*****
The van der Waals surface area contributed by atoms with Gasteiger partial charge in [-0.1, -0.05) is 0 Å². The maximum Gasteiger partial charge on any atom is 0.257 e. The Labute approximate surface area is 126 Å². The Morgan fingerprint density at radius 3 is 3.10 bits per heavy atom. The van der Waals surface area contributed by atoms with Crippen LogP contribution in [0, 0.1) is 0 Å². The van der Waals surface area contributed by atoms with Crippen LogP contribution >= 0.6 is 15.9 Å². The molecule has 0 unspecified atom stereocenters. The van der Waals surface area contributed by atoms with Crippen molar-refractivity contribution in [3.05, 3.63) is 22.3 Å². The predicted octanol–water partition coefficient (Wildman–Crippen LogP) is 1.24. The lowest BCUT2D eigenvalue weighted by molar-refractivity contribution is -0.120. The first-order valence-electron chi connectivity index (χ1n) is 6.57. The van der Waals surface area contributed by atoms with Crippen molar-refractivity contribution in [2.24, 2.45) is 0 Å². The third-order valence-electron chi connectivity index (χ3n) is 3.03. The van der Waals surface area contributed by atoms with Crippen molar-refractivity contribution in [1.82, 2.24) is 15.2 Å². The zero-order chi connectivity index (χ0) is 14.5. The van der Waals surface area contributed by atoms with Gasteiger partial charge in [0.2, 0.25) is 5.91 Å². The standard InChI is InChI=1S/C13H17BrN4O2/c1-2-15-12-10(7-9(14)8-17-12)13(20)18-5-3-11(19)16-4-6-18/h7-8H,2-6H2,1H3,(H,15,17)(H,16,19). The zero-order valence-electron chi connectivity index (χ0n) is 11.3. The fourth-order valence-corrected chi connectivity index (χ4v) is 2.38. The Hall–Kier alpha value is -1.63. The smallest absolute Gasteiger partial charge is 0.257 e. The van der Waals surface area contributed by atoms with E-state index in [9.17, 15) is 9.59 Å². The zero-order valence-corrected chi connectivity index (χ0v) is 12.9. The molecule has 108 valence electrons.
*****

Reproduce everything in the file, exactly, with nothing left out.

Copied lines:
The van der Waals surface area contributed by atoms with Gasteiger partial charge in [-0.1, -0.05) is 0 Å². The maximum Gasteiger partial charge on any atom is 0.257 e. The Labute approximate surface area is 126 Å². The Morgan fingerprint density at radius 3 is 3.10 bits per heavy atom. The van der Waals surface area contributed by atoms with Crippen LogP contribution in [0, 0.1) is 0 Å². The van der Waals surface area contributed by atoms with Crippen LogP contribution >= 0.6 is 15.9 Å². The molecule has 0 unspecified atom stereocenters. The van der Waals surface area contributed by atoms with Crippen molar-refractivity contribution in [3.05, 3.63) is 22.3 Å². The predicted octanol–water partition coefficient (Wildman–Crippen LogP) is 1.24. The lowest BCUT2D eigenvalue weighted by molar-refractivity contribution is -0.120. The first-order valence-electron chi connectivity index (χ1n) is 6.57. The van der Waals surface area contributed by atoms with Crippen molar-refractivity contribution in [2.24, 2.45) is 0 Å². The third-order valence-electron chi connectivity index (χ3n) is 3.03. The van der Waals surface area contributed by atoms with Crippen molar-refractivity contribution in [1.82, 2.24) is 15.2 Å². The zero-order chi connectivity index (χ0) is 14.5. The van der Waals surface area contributed by atoms with Gasteiger partial charge in [0.2, 0.25) is 5.91 Å². The standard InChI is InChI=1S/C13H17BrN4O2/c1-2-15-12-10(7-9(14)8-17-12)13(20)18-5-3-11(19)16-4-6-18/h7-8H,2-6H2,1H3,(H,15,17)(H,16,19). The zero-order valence-electron chi connectivity index (χ0n) is 11.3. The fourth-order valence-corrected chi connectivity index (χ4v) is 2.38. The Hall–Kier alpha value is -1.63. The smallest absolute Gasteiger partial charge is 0.257 e. The van der Waals surface area contributed by atoms with E-state index in [9.17, 15) is 9.59 Å². The zero-order valence-corrected chi connectivity index (χ0v) is 12.9. The molecule has 108 valence electrons.